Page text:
“You did a nice job with the table,” I said after sitting down on a nearby stool next to the table. “Did you two really do this in one night?”

He laughed and said, “Of course not. We’ve been working on and off for about a week now. For the most part the only thing we had to do last night was paint it brown, and that didn’t take long at all. By the way, how’s Ollie?”

“Not good. He says he’s going to leave.”

“Come again?” he asked, even though I knew he had heard me.

“Yes, he says he’s not wanted around here, and he’d like to make a new life for himself, probably in Froc. It’s not really my business, so I don’t want to talk about it.”

“Of course it’s not your business. But then again, he is your best friend after all. Perhaps you should try and talk him out of it? I know he’s a drunk and all, but I never wanted him to leave. I’ll admit he hasn’t been my favorite person for a while, but that doesn’t mean I hate him.”

“I’ve already spoken to him and he’s made up his mind. There’s going back. I wanted to talk to you about your rounds today. As you already know I have a meeting with the Governor, so if you want you can take one of the militiamen with you. Or not. It doesn’t matter to me.”

I could see it in his eyes that Fevlin knew I was trying to get around the subject of Ollie, and thankfully he honored those feelings. “Yes, sir. I should be going now anyway. Good luck with the Governor. What does he want anyway?”

“I’m not sure. Zevril didn’t say, not that I expected him to. I have to go now, I don’t want to be late. Just be sure while on your rounds check out the Destitution Quarters. You know the peddlers like to get drunk and start fights now and then.”

Fevlin nodded his head and I left the fort, heading to the Governor’s mansion, which was situation atop a hill in the southwestern corner of the city. Governor Jedic Bine has been in power for nearly two years now. He took over after my father died, and since then Karuun has thrived economically, or at least compared to the past. When my father was Governor our economy was rather poor, mostly in part because my father ignored it, along with several other things as well. As soon as Jedic stepped in as Governor he immediate began implementing some rules and regulations to help bring back a healthy flow of wealth to our city. Trade routes with the other cities that had once been forgotten were brought back, and this helped the city tremendously. Jedic is certainly a skillful person, but there’s just one thing about him that I don’t like. He doesn’t like me…at all.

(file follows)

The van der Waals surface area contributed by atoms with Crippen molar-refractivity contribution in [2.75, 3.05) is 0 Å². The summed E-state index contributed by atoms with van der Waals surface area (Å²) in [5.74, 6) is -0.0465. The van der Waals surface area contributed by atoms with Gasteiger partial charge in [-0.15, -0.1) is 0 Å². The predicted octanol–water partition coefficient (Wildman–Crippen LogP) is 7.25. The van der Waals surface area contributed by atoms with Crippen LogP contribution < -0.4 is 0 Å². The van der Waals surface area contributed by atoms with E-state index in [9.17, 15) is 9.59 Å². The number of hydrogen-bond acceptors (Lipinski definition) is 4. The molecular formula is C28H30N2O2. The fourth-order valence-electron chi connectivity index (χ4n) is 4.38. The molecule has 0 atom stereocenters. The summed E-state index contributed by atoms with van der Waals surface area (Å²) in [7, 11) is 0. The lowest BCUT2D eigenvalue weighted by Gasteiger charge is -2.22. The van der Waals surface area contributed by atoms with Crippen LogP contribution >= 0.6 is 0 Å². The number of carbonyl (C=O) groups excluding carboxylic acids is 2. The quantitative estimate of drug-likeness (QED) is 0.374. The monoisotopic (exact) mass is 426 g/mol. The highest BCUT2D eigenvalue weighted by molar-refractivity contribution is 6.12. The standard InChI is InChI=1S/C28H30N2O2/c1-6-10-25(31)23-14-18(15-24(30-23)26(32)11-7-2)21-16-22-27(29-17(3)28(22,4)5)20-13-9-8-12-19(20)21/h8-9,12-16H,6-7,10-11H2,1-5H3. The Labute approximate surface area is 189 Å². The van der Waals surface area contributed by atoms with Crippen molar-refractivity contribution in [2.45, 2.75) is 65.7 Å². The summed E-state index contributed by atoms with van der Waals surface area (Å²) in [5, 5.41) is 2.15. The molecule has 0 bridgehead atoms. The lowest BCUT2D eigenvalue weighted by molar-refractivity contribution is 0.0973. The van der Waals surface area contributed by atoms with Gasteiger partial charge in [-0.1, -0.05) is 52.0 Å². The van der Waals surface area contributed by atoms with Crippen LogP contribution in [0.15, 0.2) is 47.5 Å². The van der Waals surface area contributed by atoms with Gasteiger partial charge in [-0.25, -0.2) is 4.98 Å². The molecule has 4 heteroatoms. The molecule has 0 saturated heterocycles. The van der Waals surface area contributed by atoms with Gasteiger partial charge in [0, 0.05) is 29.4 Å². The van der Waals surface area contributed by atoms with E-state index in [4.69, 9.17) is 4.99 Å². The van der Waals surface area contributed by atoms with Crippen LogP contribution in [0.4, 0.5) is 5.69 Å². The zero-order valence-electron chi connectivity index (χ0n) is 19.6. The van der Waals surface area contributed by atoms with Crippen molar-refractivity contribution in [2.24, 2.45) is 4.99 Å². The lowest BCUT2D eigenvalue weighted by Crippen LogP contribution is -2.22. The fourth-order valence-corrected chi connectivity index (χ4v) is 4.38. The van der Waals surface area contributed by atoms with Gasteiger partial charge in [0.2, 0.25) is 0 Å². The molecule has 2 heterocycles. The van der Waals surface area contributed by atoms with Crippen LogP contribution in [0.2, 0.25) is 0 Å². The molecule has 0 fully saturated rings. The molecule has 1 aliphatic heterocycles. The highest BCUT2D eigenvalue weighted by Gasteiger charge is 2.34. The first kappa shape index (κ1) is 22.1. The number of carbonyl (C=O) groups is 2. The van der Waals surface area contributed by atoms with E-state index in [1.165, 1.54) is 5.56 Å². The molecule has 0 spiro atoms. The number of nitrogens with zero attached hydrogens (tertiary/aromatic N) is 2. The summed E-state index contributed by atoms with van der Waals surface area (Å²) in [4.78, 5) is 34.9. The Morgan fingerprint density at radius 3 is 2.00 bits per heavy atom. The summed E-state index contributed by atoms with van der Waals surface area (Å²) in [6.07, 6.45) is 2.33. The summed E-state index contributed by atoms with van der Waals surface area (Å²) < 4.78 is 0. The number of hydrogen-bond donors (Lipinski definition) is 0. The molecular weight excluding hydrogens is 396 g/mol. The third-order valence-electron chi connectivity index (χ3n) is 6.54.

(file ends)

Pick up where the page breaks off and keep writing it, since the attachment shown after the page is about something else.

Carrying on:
Jedic is nearly seventy years old, but acts and walks as if he’s barely even seen old age. He has always seen my father as a cheat, and also claimed long ago that he cheated to become Governor. I don’t know the truth to that, but I’d say he’s probably not lying. Still, he’s treated me unfairly ever since becoming Governor, and that’s just not fair. However, I don’t really wish to speak of it anymore, because his opinion of me will never change no matter what I do.

After climbing the steep steps into the mansion lobby I was greeted by Zevril, the Governor’s personal assistant. If there was one person I could say was my rival, it would be him. He’s been an enemy of mine since childhood, mainly because of my father and his father, who is the brother of Governor Jedic. Zevril’s father these days works as a consultant to a Governor in the west. Zevril has an extended vocabulary, or at least in my opinion, and he almost never directly insults me. Instead, he’ll do it in a sly way that honestly sometimes leaves me confused, but usually more angry than anything.

“Is the Governor ready to see me, Zevril?”

He was straightening the portraits that were displayed on the wall when I walked in, and while responding to my question he continued with his work without making eye contact. I found that quite rude.

“Yes, the Governor has been waiting for you as a matter of fact. You were supposed to have arrived at eight o’clock, and it is currently eight forty-five. That means you are forty-five minutes late.”

“What? No, the meeting is scheduled for nine o’clock. You told me yourself yesterday.”

“No, that is incorrect, Captain. If you would have listened more closely yesterday you would already be aware of that, but unfortunately for all of us that is not the case. However, I am not here to quarrel. Please follow me and I’ll escort you to the Governor’s chambers.”

I couldn’t believe what I was hearing. He was downright lying and he knew it himself. But rather than argue any further I simply followed the man as he led me up a tall flight of stairs, and then down a long corridor to our right. When we arrived at the Governor’s chambers I remembered how highly decorated it was. Several types of jewels and ornaments were displayed on the door, and a silver shield-shaped crest at the very top, an ancient item passed down to every Governor of Karuun.

“Here we are, Captain. I presume you are able to find your way into the room yourself. Good day.” he said with sarcastic tone. Then he took a quick bow and left before I could respond. I hated that man more than anyone inside the city, but what was I to do? Absolutely nothing, for he was the Governor’s forty-seven year old cousin, and arguing with him wouldn’t be a smart move on my part.

When I knocked on the door it took only a few seconds for the Governor call out. He yelled for me to come in, so I opened the door and stepped into his room. He was currently reading a book while sitting at his overly large desk next to a window, hundreds of books on the massive oak shelves behind him. At first he did not look up, but when he saw that it was me he closed his book shut and motioned for me to take a seat in front of him.

“You’re late, Captain,” he said while staring into my eyes. He had neither a smile nor a frown upon his face, but I could tell he meant business with whatever the meeting was all about.

“Sir, that is not true. When I talked with Zevril yesterday he said-”